Careers rarely develop the way we plan them. Our career path often takes many twists and turns, with particular events, choices and people influencing our direction.

We asked Brendan White from Bord Iascaigh Mhara to give some advice for people considering this job:


Brendan White

Fish Filleter

Bord Iascaigh Mhara

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  Brendan White
To prepare your work place first thing in the morning would be the most important part of my job.

Realists are usually interested in 'things' - such as buildings, mechanics, equipment, tools, electronics etc. Their primary focus is dealing with these - as in building, fixing, operating or designing them. Involvement in these areas leads to high manual skills, or a fine aptitude for practical design - as found in the various forms of engineering.

Realists like to find practical solutions to problems using tools, technology and skilled work. Realists usually prefer to be active in their work environment, often do most of their work alone, and enjoy taking decisive action with a minimum amount of discussion and paperwork.
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Bright Outlook for Marine and Maritime Economy

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Bright Outlook for Marine and Maritime Economy

Friday, May 29, 2015 

Bright Outlook for Marine and Maritime Economy

The Marine/Maritime Economy could create 10,000 new jobs up to 2020

There are approximately 16,155 persons employed in the marine economy in marine and coastal regions around the country. The roles straddle the full range of occupations from managerial and professional to operatives, including:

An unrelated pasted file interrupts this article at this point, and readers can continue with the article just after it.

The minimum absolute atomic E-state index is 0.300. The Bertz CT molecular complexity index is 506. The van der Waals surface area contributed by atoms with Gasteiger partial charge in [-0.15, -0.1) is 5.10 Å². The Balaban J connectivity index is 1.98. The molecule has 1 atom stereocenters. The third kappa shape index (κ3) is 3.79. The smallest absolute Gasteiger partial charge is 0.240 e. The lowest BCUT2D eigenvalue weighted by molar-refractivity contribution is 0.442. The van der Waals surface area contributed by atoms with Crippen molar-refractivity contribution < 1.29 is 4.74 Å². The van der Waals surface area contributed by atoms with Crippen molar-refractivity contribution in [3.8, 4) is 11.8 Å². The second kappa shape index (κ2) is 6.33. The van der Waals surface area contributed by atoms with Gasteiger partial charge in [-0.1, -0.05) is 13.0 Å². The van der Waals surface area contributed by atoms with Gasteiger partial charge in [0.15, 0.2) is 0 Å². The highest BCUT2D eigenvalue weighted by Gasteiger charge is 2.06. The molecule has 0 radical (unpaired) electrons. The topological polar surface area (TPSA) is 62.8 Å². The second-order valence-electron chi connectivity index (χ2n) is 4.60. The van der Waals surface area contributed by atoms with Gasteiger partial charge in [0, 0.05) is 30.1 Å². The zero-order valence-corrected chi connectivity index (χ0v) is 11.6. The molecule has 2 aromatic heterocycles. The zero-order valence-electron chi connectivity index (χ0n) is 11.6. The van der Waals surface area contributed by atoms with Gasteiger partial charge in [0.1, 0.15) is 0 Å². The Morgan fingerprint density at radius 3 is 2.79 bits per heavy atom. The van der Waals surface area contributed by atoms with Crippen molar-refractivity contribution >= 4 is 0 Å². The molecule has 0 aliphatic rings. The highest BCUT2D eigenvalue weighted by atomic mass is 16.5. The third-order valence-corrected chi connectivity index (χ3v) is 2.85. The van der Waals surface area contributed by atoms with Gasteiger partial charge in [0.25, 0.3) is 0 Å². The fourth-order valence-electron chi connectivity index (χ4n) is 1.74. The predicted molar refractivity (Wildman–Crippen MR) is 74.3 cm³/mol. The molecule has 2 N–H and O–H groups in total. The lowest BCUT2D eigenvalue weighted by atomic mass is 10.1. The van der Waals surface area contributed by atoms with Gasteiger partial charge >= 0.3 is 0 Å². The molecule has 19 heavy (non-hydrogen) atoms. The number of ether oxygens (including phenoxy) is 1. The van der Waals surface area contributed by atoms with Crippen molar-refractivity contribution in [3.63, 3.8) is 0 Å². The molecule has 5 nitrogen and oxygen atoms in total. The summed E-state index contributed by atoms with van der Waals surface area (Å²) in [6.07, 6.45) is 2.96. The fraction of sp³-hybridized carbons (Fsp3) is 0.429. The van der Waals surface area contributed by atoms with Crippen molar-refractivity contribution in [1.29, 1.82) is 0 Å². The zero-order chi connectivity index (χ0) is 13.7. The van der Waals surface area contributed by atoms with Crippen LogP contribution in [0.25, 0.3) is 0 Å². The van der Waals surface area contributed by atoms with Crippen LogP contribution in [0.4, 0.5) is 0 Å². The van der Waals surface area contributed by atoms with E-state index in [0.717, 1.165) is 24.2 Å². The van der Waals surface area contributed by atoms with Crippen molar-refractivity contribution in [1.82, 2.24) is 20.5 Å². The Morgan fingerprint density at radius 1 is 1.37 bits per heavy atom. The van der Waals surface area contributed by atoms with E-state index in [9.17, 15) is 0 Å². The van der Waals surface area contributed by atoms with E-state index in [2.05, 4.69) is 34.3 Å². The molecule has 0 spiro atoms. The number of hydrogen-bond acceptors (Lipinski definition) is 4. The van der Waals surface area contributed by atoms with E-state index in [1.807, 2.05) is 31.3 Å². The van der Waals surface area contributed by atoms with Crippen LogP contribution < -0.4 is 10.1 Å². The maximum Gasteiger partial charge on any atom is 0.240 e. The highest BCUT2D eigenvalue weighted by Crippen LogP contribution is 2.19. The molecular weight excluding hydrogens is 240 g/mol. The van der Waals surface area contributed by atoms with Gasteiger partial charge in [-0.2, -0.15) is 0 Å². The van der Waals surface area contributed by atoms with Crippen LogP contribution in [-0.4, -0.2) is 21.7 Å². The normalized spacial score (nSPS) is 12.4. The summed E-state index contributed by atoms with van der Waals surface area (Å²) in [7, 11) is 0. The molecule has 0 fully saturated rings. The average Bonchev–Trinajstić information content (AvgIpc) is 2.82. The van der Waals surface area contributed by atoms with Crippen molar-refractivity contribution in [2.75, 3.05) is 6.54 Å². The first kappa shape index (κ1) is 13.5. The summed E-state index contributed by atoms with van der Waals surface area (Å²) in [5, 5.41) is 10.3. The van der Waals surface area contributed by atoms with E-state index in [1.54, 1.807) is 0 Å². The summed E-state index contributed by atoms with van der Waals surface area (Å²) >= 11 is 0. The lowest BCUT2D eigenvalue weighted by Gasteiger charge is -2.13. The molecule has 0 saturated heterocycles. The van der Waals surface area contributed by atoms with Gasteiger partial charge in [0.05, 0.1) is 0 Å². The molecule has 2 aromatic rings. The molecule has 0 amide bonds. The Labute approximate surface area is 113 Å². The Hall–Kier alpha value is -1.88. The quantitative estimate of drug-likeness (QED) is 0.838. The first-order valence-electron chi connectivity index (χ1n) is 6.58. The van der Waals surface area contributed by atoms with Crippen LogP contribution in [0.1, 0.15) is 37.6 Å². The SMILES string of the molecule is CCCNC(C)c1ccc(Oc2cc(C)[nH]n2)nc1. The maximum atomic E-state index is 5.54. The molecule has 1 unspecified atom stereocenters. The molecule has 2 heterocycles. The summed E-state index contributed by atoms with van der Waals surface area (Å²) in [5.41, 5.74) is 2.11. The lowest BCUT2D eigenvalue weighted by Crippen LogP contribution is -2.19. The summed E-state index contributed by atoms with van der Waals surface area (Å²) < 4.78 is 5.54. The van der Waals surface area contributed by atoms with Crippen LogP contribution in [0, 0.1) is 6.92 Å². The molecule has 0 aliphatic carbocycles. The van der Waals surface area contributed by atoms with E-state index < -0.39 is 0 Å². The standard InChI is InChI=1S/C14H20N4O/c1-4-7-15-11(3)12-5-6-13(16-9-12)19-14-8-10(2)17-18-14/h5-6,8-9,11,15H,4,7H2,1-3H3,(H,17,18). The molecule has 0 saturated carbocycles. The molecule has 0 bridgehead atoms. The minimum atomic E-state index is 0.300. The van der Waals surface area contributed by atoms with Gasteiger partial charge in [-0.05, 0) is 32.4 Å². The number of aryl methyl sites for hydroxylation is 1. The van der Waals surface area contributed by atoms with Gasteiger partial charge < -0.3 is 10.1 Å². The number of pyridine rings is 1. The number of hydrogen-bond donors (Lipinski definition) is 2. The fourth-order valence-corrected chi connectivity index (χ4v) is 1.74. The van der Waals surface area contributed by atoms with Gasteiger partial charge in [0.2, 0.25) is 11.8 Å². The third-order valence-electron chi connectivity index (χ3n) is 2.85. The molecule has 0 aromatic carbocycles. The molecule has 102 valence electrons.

• Engineers
  • Marine biologists
  • Maritime lawyers
  • Environmental scientists
  • Naval architects
  • Technicians and crane operators
  • Fish filleters.

The marine economy has the potential to grow a substantial amount in the next few years and therefore create employment both directly and indirectly.

The Expert Group on Future Skills Needs (EGFSN) research published in April 2015, A Study of the Current and Future Skills Requirements of the Marine/Maritime Economy to 2020, assesses the skills requirements for five key subsectors of the marine economy:

  • Seafood and Bio-Products;
  • Maritime Transport, Shipbuilding and Services;
  • Energy;
  • Marine Tourism; and
  • Maritime Monitoring, Security and Surveillance. 

The most-wanted skills identified by the report include engineers, people with boat-handling skills and hydrographic surveyors. The whole area of fishing and general marine research is huge in Ireland already, but marine energy is a cool niche area that is growing sugnificantly.

The report proposes recommendations to ensure the right skills will be available for enterprises in the developing Irish Marine Economy out to 2020.

Lack of Awareness of Marine Careers

A key finding in the study is the lack of awareness about possible careers in the marine economy. The study highlights the scope for regional job creation and opportunities for young people to obtain local employment in growing sectors such as aquaculture, supply and services to the offshore energy sector and technology in the marine environment.

The report, and key findings presentation, can be viewed online here.

Source: Education & Skills Policy Unit, Dept. Jobs, Enterprise & Innovation

The CareersPortal Team